A Culture of Mediocrity?

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The drive toward excellence should push us farther than we’ve gone before. After all, we serve a King who is worthy of the highest forms of offering we can give Him.

I noticed a strange phenomenon when I was growing up. Most of the world insisted on excellence; that’s how you succeeded in life. But the church was content with mediocrity. Individual Christians weren’t necessarily content with mediocrity, of course; in their particular jobs, they could be just as outstanding as their peers. But in a grace-filled church arena—in ministry, music, literature, and the pursuit of understanding—there seemed to be an unwritten rule that whatever we do in the name of the Lord is good enough, even when it isn’t our best. 

Frank Schaeffer, back when he was still “Franky” and not so abrasively opposed to evangelical culture, wrote a book about this called Addicted to Mediocrity. It was a little strident, but I still found it to be mostly true. For much of my life—less so now than earlier—the evangelical community has been content with mediocre music, films, literature, art, and other outward expressions of faith and truth. We’ve produced some outstanding works, to be sure, but they have largely been exceptions. We are not known for cutting-edge creativity.

Why is this so? Perhaps it’s because we have a generous attitude toward good efforts and are reluctant to come off as critical. That’s understandable; we should applaud everyone’s best attempts and demonstrate love in everything. We know the church as a place of grace where we don't have to perform to be accepted or loved by God or others. That should undo our desire to excel for approval. But it shouldn't undo our desire to excel.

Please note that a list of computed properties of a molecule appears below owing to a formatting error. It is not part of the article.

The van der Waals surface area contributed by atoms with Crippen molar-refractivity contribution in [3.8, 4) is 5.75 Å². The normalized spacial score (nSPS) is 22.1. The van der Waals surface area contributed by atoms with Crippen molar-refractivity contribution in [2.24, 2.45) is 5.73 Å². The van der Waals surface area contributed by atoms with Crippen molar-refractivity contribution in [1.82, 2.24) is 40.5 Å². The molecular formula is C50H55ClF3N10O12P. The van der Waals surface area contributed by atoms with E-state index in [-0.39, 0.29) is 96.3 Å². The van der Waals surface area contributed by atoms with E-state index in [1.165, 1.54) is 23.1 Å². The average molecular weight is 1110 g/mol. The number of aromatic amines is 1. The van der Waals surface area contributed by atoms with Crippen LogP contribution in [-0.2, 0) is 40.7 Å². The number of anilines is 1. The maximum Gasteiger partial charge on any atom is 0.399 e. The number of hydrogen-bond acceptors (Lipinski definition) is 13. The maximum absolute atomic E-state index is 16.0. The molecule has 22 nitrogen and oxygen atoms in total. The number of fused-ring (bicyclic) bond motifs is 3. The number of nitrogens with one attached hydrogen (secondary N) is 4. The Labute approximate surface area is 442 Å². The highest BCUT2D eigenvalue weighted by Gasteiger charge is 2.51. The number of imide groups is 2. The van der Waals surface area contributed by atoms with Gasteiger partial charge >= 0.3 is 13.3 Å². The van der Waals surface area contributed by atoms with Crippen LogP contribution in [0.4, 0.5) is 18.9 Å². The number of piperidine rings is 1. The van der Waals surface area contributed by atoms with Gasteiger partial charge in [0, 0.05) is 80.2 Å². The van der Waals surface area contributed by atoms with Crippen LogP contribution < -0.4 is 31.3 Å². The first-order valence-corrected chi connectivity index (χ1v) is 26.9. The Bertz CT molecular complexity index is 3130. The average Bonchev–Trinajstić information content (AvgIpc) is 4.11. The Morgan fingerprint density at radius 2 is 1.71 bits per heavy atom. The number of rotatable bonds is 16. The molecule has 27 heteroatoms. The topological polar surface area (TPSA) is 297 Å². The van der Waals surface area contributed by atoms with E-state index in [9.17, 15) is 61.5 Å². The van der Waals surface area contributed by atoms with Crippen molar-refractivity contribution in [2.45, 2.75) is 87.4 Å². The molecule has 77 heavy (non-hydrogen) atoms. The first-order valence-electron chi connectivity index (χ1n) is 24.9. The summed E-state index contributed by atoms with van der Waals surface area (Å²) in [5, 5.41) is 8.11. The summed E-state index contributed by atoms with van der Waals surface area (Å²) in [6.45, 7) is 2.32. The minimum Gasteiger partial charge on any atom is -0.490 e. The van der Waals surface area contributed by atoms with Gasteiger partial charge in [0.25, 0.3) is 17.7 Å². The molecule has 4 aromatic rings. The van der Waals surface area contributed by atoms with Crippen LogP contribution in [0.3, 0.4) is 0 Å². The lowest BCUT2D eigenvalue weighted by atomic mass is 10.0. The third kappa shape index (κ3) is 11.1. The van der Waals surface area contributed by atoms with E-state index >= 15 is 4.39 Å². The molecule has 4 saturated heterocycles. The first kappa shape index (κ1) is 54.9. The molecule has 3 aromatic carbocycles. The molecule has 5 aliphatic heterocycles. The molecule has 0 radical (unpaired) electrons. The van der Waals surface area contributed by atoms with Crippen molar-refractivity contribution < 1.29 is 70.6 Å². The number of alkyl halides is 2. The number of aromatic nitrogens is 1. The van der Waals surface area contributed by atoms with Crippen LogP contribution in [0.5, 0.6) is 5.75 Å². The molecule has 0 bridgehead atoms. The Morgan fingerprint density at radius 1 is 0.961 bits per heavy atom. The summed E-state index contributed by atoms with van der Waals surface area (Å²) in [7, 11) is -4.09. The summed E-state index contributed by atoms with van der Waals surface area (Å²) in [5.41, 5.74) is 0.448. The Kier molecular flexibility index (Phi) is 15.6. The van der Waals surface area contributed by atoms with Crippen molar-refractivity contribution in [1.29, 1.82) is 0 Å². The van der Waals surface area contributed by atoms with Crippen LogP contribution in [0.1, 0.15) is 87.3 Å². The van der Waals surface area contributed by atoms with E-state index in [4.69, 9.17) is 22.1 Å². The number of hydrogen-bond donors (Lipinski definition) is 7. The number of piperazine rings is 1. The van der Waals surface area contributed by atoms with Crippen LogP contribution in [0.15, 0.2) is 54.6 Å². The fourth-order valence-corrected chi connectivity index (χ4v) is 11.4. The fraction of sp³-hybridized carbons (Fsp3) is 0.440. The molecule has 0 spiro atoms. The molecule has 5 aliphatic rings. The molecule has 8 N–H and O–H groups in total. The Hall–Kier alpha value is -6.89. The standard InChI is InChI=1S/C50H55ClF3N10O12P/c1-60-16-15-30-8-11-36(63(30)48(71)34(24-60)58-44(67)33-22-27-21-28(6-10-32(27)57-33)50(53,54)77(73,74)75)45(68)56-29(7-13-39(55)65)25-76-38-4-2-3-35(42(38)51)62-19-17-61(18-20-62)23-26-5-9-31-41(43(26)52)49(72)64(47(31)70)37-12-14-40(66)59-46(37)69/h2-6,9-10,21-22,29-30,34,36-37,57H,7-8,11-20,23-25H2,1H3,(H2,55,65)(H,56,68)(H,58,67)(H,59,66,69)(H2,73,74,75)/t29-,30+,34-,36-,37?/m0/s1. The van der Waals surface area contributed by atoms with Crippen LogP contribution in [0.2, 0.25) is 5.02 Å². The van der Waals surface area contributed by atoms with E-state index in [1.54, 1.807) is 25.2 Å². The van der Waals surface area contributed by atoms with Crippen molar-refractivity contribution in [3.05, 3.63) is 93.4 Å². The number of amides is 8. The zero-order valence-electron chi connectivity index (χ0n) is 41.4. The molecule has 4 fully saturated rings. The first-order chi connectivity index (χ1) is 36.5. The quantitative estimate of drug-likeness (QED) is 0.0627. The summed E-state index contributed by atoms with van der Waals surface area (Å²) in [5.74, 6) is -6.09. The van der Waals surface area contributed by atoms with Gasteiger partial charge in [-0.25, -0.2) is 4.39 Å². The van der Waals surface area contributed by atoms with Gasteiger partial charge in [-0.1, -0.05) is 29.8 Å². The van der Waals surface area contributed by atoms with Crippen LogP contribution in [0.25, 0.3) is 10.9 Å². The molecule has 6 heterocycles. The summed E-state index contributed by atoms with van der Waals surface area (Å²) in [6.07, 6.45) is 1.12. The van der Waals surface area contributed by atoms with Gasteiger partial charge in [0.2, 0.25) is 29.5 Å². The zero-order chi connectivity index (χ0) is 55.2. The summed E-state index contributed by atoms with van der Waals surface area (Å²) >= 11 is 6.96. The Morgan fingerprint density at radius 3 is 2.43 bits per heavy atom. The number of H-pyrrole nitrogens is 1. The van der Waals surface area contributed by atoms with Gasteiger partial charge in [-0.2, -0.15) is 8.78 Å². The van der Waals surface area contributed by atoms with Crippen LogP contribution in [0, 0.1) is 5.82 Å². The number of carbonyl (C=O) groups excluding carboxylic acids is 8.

Living in a grace-based culture still doesn’t explain why, out of all our best attempts, there aren’t more masterpieces. It isn’t that Christians are less talented or less intelligent (although some critics would argue otherwise); I’ve known brilliant and creative believers in a wide variety of fields. It’s that Christian audiences are not particularly demanding—a characteristic that has some benefits but also a huge drawback. We don’t cultivate excellence.

I love this quote from Sally Lloyd-Jones, the author of The Jesus Storybook Bible, a best-selling children’s book that is both biblical and creative: “I think the danger with Christian publishing is, ‘If it’s got a Bible verse in it, then it’s okay,’ even if it’s got really bad writing and bad art.”

She’s right. We’re so focused on being biblical (that’s good) that we often ignore the need for excellence (that’s bad). It has gotten much better over the last decade or so, but we still have plenty of room to grow. As people who are called to offer the best of what we have to God, we do ourselves no favors when we offer halfhearted efforts that could have been much better.

The Christian community should be known for setting trends in music, not following them. We should be known for writing the world’s best storylines, not mimicking other works and Christianizing the characters to make it a “Christian” work. We should have a reputation for brilliant works of art that cause people to suspect that our creativity comes from a wildly creative Spirit.

I’m not saying we don’t already have outstanding works. We just aren’t known for them (although there have been times in history when we were). And I’m not saying amateurs among us shouldn’t publish or display their best efforts. We should. But the drive for excellence should push us farther than we’ve gone before. After all, we serve a King who is worthy of the highest forms of offering we can give him.

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